Category Archives: Food Network
Rewrapped is another cooking competition from Food Network. This one is hosted by Joey Fatone, who is best known for being in ‘N Sync and not being Justin Timberlake. It also features Marc Summers, who really should be hosting the show, as a judge. Joey isn’t a terrible host. He’s just extremely high energy. Between the backdrop and Joey’s personality constantly on high, the show feels like it should be on Nickelodeon. If Joey dials himself back a little bit, the show will fit comfortably into its “kid in a candy store” vibe without being so in your face.
While Rewrapped is not original, it’s actually good. The first round has three chefs recreate classic foods, such as Tastykake cherry pies and Goldfish Crackers. For the second round, the contestants have to use the snack food to make a dish. The premise is simple, but sometimes formats shouldn’t be mess with. The only difference from most Food Network shows is that the contestants are scored from 1 to 10, whereas unless you’re watching Iron Chef, few other Food Network shows award points.
Food Network doesn’t like to reinvent the wheel, which explains its newest show Chopped Canada. Obviously, the show’s Chopped with Canadians. There’s nothing wrong with that. Canada deserves programming it can call its own and Americans should have the opportunity to enjoy it as well. (Seriously, Food Network should import more shows from its Canada and the United Kingdom branches.) However, after watching the Chopped Canada‘s American premiere, I’m not sure if the show is meant for Canadians or Americans with a very narrow view of Canada.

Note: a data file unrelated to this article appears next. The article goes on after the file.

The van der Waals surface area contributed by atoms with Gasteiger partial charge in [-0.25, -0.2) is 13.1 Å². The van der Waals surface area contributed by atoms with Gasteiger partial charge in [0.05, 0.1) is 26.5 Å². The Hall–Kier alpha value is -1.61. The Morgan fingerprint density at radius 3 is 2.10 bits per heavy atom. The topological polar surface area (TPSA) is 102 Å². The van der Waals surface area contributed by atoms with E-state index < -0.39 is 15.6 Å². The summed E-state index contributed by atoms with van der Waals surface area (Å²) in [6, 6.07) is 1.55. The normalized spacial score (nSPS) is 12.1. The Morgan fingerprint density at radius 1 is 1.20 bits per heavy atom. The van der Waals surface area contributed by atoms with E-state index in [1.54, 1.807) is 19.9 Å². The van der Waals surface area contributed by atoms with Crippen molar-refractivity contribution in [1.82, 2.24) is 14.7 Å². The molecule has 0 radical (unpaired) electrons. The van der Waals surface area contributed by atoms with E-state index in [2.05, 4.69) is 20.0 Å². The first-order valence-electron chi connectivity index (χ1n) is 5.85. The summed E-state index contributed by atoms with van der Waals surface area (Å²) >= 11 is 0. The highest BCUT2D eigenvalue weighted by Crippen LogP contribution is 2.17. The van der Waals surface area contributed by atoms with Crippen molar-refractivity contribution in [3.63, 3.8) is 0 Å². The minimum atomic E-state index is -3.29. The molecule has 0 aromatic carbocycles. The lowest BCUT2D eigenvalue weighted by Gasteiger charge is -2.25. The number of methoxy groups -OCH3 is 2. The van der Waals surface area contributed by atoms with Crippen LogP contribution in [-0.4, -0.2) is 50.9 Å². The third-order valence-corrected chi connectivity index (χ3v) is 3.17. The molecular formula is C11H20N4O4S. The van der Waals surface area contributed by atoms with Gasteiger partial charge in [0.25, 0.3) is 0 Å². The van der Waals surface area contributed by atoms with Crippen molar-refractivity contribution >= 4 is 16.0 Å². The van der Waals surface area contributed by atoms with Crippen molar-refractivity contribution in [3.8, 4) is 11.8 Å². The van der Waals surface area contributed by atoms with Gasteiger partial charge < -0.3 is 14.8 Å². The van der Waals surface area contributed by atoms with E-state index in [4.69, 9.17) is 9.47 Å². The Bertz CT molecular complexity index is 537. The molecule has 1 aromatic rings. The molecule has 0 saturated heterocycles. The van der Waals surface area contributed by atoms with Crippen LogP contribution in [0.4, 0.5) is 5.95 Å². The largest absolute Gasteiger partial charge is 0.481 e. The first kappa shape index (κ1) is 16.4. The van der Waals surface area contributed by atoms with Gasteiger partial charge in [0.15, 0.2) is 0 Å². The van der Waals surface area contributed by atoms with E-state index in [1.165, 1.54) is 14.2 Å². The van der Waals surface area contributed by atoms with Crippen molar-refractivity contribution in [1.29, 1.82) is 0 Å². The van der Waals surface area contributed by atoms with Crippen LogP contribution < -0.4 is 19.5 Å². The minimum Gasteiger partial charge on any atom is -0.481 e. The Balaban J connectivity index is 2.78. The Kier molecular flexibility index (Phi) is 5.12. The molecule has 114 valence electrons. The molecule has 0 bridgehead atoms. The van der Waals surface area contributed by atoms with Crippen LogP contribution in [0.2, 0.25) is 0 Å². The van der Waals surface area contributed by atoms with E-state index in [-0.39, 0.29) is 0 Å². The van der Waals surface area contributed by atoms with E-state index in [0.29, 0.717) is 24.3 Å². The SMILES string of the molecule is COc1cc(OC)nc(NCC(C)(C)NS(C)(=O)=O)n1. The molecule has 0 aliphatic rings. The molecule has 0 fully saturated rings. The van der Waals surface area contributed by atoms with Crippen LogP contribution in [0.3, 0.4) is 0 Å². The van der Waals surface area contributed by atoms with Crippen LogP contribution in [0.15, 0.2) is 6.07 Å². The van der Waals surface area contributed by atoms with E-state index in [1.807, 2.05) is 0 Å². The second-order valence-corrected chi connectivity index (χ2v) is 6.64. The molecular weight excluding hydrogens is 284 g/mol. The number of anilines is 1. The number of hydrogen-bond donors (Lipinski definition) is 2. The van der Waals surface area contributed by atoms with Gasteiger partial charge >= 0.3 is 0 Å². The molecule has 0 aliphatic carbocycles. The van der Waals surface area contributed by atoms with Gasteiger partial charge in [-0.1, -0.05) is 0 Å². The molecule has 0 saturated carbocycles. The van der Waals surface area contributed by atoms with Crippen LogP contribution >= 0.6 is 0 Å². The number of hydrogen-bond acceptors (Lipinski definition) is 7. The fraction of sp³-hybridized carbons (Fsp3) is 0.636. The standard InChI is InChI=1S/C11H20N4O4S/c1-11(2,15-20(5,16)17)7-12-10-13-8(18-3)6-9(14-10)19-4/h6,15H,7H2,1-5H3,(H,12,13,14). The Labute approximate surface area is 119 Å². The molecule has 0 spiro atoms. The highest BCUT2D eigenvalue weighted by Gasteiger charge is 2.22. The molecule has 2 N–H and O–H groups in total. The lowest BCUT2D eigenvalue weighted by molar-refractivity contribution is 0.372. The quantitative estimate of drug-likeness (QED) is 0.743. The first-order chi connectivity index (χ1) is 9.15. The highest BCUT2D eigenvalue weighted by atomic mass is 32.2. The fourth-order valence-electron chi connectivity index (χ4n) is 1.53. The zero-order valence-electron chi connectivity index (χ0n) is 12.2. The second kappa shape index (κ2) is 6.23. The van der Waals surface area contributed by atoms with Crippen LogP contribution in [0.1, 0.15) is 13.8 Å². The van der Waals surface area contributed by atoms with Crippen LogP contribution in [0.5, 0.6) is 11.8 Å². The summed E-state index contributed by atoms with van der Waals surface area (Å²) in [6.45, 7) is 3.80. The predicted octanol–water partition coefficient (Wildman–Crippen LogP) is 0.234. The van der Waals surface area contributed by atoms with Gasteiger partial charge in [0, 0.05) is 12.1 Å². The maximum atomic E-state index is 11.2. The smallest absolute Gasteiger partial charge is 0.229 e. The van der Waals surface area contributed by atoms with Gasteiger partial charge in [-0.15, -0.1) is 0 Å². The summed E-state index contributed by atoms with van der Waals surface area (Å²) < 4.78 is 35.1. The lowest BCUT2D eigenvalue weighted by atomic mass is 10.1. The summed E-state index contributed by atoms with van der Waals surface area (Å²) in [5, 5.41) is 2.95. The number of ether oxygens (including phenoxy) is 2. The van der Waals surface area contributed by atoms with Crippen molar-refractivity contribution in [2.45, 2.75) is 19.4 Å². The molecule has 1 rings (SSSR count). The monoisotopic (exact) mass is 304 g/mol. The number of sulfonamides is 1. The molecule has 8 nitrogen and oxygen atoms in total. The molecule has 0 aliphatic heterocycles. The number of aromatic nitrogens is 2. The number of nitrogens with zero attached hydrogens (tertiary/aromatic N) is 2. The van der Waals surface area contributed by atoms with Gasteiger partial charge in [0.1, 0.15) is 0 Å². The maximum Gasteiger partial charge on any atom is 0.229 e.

Since the show’s contestants and most of the judges are Canadian, everyone is super nice, except for the egotistical loner chef and the Indian judge with really high standards. While the judges are nice, they aren’t afraid to call the chefs out on their crap. Chef Matt, who was the loner and could’ve been told to act like that, was called out for stealing Chinese noodles from another chef’s station. No one approves of the person that shows poor sportsmanship, but technically doesn’t violate any rules.
Food Network apparently thinks American restaurant owners like being yelled at by British men. First, it was Robert Irvine in Restaurant Impossible. Now, it’s John Green in On the Rocks. This isn’t a bad thing because it makes for some good TV. It’s just very peculiar.
While I liked On the Rocks, it’s like any other restaurant makeover show, only this time it’s in a bar. For those like me who don’t frequently watch Spike, you’ll be more surprised that guy-centric Spike is airing a bar makeover show called Bar Rescue than the fact that the concept has already been done. Nothing is saving On the Rocks from being redundant, but John Green saves it from being boring.
Food Network’s latest addition to its new Undercover Wednesdays is Thieves, Inc., which has Monument Security’s Connie Ribble and Scott McDonald steal from the clients. Store must be happy that these two are on their side because Connie and Scott don’t have to try very hard to successfully steal thousands of dollars worth of merchandise in a matter of minutes.